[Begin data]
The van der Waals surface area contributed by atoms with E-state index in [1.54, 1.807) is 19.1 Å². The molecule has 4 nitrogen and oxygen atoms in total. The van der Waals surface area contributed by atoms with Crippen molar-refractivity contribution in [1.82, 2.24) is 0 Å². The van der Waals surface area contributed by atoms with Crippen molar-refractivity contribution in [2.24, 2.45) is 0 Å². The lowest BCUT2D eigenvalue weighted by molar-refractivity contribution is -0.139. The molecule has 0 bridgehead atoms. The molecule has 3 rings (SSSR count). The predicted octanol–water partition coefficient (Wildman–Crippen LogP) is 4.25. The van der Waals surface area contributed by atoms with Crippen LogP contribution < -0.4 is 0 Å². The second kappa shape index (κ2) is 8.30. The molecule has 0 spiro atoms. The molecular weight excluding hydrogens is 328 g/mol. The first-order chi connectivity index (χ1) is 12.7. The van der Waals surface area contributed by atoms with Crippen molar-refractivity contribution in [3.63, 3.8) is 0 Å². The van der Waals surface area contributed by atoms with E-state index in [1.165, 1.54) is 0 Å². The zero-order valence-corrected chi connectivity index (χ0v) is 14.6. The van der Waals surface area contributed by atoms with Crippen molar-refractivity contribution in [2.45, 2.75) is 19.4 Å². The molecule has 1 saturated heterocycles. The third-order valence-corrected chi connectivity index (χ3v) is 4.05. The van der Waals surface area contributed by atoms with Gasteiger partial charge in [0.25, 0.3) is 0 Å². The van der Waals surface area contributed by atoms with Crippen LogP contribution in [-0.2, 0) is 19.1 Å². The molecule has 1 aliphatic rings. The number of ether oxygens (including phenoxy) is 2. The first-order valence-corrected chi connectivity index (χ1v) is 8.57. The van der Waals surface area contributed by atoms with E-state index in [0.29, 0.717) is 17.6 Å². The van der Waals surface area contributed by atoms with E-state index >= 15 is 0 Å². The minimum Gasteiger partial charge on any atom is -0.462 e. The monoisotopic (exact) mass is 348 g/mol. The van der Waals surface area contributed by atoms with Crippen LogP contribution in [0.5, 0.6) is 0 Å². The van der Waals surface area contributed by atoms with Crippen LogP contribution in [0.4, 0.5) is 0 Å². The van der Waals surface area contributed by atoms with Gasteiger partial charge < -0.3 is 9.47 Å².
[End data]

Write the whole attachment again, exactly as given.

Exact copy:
The van der Waals surface area contributed by atoms with E-state index in [1.54, 1.807) is 19.1 Å². The molecule has 4 nitrogen and oxygen atoms in total. The van der Waals surface area contributed by atoms with Crippen molar-refractivity contribution in [1.82, 2.24) is 0 Å². The van der Waals surface area contributed by atoms with Crippen molar-refractivity contribution in [2.24, 2.45) is 0 Å². The lowest BCUT2D eigenvalue weighted by molar-refractivity contribution is -0.139. The molecule has 0 bridgehead atoms. The molecule has 3 rings (SSSR count). The predicted octanol–water partition coefficient (Wildman–Crippen LogP) is 4.25. The van der Waals surface area contributed by atoms with Crippen LogP contribution < -0.4 is 0 Å². The second kappa shape index (κ2) is 8.30. The molecule has 0 spiro atoms. The molecular weight excluding hydrogens is 328 g/mol. The first-order chi connectivity index (χ1) is 12.7. The van der Waals surface area contributed by atoms with Crippen molar-refractivity contribution in [3.63, 3.8) is 0 Å². The van der Waals surface area contributed by atoms with E-state index in [1.165, 1.54) is 0 Å². The zero-order valence-corrected chi connectivity index (χ0v) is 14.6. The van der Waals surface area contributed by atoms with Crippen molar-refractivity contribution in [2.45, 2.75) is 19.4 Å². The molecule has 1 saturated heterocycles. The third-order valence-corrected chi connectivity index (χ3v) is 4.05. The van der Waals surface area contributed by atoms with Gasteiger partial charge in [0.25, 0.3) is 0 Å². The van der Waals surface area contributed by atoms with Crippen LogP contribution in [-0.2, 0) is 19.1 Å². The molecule has 1 aliphatic rings. The number of ether oxygens (including phenoxy) is 2. The first-order valence-corrected chi connectivity index (χ1v) is 8.57. The van der Waals surface area contributed by atoms with E-state index in [0.29, 0.717) is 17.6 Å². The van der Waals surface area contributed by atoms with E-state index >= 15 is 0 Å². The minimum Gasteiger partial charge on any atom is -0.462 e. The monoisotopic (exact) mass is 348 g/mol. The van der Waals surface area contributed by atoms with Crippen LogP contribution in [0.5, 0.6) is 0 Å². The van der Waals surface area contributed by atoms with Crippen LogP contribution in [0.4, 0.5) is 0 Å². The van der Waals surface area contributed by atoms with Gasteiger partial charge < -0.3 is 9.47 Å².